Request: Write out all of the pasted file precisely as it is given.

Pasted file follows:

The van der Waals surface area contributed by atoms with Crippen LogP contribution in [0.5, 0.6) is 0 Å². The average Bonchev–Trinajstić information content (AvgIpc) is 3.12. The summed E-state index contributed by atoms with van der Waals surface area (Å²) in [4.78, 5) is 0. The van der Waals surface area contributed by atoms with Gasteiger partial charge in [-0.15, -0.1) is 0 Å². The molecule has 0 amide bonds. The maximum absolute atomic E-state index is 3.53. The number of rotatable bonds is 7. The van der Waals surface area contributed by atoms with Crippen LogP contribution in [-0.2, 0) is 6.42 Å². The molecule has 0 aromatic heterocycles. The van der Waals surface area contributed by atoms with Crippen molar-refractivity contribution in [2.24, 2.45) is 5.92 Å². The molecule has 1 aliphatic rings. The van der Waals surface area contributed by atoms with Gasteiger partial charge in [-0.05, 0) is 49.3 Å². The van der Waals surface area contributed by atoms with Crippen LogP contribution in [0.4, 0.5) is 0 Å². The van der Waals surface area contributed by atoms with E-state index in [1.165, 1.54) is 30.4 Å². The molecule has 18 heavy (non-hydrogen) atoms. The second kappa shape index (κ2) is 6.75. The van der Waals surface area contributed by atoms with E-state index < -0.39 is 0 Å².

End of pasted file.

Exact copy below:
The van der Waals surface area contributed by atoms with Crippen LogP contribution in [0.5, 0.6) is 0 Å². The average Bonchev–Trinajstić information content (AvgIpc) is 3.12. The summed E-state index contributed by atoms with van der Waals surface area (Å²) in [4.78, 5) is 0. The van der Waals surface area contributed by atoms with Gasteiger partial charge in [-0.15, -0.1) is 0 Å². The molecule has 0 amide bonds. The maximum absolute atomic E-state index is 3.53. The number of rotatable bonds is 7. The van der Waals surface area contributed by atoms with Crippen LogP contribution in [-0.2, 0) is 6.42 Å². The molecule has 0 aromatic heterocycles. The van der Waals surface area contributed by atoms with Crippen molar-refractivity contribution in [2.24, 2.45) is 5.92 Å². The molecule has 1 aliphatic rings. The van der Waals surface area contributed by atoms with Gasteiger partial charge in [-0.05, 0) is 49.3 Å². The van der Waals surface area contributed by atoms with Crippen LogP contribution in [0.4, 0.5) is 0 Å². The van der Waals surface area contributed by atoms with E-state index in [1.165, 1.54) is 30.4 Å². The molecule has 18 heavy (non-hydrogen) atoms. The second kappa shape index (κ2) is 6.75. The van der Waals surface area contributed by atoms with E-state index < -0.39 is 0 Å².